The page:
pro tips n' tricks

Wonder how the pros do it? Check out these helpful tips and tricks for making your ** chef’s kiss ** cake masterpiece.

frosting

  • Before you start. Before using a piping bag filled with frosting, remove bubbles and gaps by pushing the frosting toward the open end and gently twisting the empty space at the top of the bag until the bag is taught. As you pipe out the frosting, repeat this step to make sure the frosting fills all the space inside the bag. Click here for a demo.
  • Keep the pressure on! When applying frosting with a piping bag, apply even downward pressure, readjusting your hands as necessary to continually apply the same amount of pressure and ensure the frosting is pushed toward the tip at an even pace.

  • Too cold. Make sure the frosting is at room temperature before you pipe it. If your frosting feels too stiff or is difficult to push through the open end, gently massage the piping bag with your hands to warm it up. If you're using a piping tip, make sure to do this BEFORE you remove the twist tie near the tip of the piping bag. 

  • Too warm. If your frosting is soupy or not holding its shape, pop it in the fridge or freezer for 5 minutes.
  • Funky color. If your colored frosting has a slightly separated look, gently massage the piping bag with your hands to remix the color.

  • Multicolored frosting. Squeeze a row of each color of frosting into the large, empty piping bag. Twist the piping bag to close it and push the frosting toward the tip. Try to avoid smooshing the piping bag, which may cause the colors to bleed together. Click here for demo.

  • Rosettes. To pipe a rosette, hold the piping bag straight up and down over the center of the area you wish to decorate and apply even pressure to the piping bag as you move from the center to the outside in a swirling pattern. Click here for a demo.

  • Trees. To pipe a tree using a 1M tip, hold your piping bag over the center of the cupcake (or desired location on a cake). Like a swirl of soft-serve ice cream, in one continuous motion, pipe a spiral starting in the center and moving outward. Layer a slightly smaller spiral on top of the first one, and repeat with each swirl getting smaller as you move upward. When you get the top, gradually release the pressure on your piping bag and pull up to form a point on top of the tree. Click here for a demo.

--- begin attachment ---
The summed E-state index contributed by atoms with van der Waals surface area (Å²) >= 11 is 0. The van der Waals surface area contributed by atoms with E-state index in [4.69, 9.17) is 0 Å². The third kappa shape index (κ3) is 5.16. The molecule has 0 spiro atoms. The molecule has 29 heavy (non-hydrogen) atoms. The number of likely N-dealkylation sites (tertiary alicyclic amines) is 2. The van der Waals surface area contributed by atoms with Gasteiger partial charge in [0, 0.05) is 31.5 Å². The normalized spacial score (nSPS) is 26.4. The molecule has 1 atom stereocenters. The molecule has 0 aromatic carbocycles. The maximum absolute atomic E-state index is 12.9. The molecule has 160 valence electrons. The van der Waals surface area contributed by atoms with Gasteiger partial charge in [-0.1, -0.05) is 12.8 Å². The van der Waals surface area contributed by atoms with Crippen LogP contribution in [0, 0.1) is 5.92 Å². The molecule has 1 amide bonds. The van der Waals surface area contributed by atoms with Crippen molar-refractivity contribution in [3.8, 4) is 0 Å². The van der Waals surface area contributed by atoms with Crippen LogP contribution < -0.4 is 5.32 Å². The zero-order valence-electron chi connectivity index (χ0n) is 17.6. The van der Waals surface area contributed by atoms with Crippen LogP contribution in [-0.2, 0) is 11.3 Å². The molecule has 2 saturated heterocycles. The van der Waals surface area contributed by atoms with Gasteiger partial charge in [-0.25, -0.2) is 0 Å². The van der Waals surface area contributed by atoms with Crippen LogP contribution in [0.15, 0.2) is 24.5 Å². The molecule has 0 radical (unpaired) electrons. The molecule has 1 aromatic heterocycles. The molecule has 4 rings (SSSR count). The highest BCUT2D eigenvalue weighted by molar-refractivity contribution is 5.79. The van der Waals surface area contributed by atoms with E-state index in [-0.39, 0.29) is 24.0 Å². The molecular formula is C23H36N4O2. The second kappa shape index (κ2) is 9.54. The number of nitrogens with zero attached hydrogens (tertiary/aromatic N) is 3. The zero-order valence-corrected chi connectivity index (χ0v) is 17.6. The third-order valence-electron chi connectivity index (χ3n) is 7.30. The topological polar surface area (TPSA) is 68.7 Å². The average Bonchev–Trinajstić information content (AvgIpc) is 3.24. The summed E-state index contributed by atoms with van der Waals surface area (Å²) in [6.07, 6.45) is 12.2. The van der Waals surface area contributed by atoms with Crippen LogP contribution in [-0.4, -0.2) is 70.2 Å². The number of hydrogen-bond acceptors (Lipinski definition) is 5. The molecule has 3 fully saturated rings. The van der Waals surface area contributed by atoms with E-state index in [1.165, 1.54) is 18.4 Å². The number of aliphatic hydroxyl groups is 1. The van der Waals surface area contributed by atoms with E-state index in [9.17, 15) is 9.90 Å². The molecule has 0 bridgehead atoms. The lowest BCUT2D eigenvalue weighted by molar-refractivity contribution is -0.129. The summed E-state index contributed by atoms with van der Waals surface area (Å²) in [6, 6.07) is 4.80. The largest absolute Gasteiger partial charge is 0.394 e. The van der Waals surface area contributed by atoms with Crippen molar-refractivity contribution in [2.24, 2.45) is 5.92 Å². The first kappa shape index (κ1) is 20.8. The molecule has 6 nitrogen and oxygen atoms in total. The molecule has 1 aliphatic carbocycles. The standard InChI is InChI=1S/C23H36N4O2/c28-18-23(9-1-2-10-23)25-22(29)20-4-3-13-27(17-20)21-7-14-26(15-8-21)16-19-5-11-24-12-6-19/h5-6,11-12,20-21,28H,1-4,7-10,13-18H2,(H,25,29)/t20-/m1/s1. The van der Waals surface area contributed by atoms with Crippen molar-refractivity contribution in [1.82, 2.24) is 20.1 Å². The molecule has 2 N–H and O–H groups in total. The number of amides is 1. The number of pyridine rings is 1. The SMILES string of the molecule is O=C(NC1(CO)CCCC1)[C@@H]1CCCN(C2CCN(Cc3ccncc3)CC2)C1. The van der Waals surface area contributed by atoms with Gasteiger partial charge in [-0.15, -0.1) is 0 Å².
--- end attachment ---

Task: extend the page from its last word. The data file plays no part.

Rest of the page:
fondant

  • Before you start. If your fondant feels a little stiff or difficult to use, roll it between your hands to warm it up. This makes it more pliable. 

  • Roll it out. Begin by rolling the fondant into a ball with your hands. Use a fondant roller to apply even pressure from the center of the ball outward, until you have rolled out the entire surface area. If you don’t have a fondant roller, you can use a rolling pin coated in powdered sugar or cornstarch. Or squash the fondant with your hands or a flat surface, like the bottom of a large bowl coated in powdered sugar or cornstarch. Click here for a demo using a fondant roller.

  • Keep it moist! Cover your fondant with plastic wrap or in its container when not in use to keep it from drying out. If it dries out, try mixing in a little frosting, vegetable oil, or vegetable shortening.

  • Sticky icky icky. If your fondant is too sticky and difficult to roll or cut out, apply a light dusting of powdered sugar to the surface of your working area or cutters. This will prevent sticking.

  • Water = glue. Use a little bit of water to glue fondant together.

  • Using fondant cutters. If your fondant sticks to the cutter, try pushing it through with a toothpick around the edges of the cutter. You can also coat the blade of the cutter in powdered sugar or cornstarch to help prevent sticking.
  • No mat, no problem. Roll out your fondant on a nonstick surface, like a silicone baking mat or parchment paper. You can also use a dusting of powdered sugar, flour, or cornstarch on your working surface to prevent sticking.

  • Marbling fondant. Marbling fondant creates a fluid, multicolor look. Begin by making snakes out of each fondant color. Then twist the snakes together, fold, and repeat until the colors are mixed in a random pattern but not fully blended. Click here for a demo.
  • Fondant bunny butts. Click here for a demo on how to make a fondant bunny butt.
  • Fondant shark head. Click here for a demo on how to make a fondant shark head using fondant and custom cutters.

sprinkles

  • They’re so small! To apply small sprinkles to a specific area of the cake, press the tip of your index finger into the sprinkles until several stick. Then gently press your sprinkle-covered fingertip against the frosted cake in the desired location. You can also get your fingertip slightly wet to help the sprinkles stick to it.

gold leaf

  • NO TOUCHY! Gold leaf will adhere stubbornly to most surfaces, making it impossible to pry off. To prevent your gold leaf from sticking to something other than your cake, only use a nonporous tool to pick up the gold leaf. DO NOT TOUCH GOLD LEAF WITH YOUR FINGERS or any other surface. Click here for a demo.

  • You can do it. To apply gold leaf, gently pick it up with a toothpick, the bristles of a paintbrush, tweezers, or other nonporous tool. Hover the gold leaf near the areas of frosting you wish to highlight, bringing it closer and closer until it sticks to the frosting. There is usually no need to press the gold leaf into the frosting.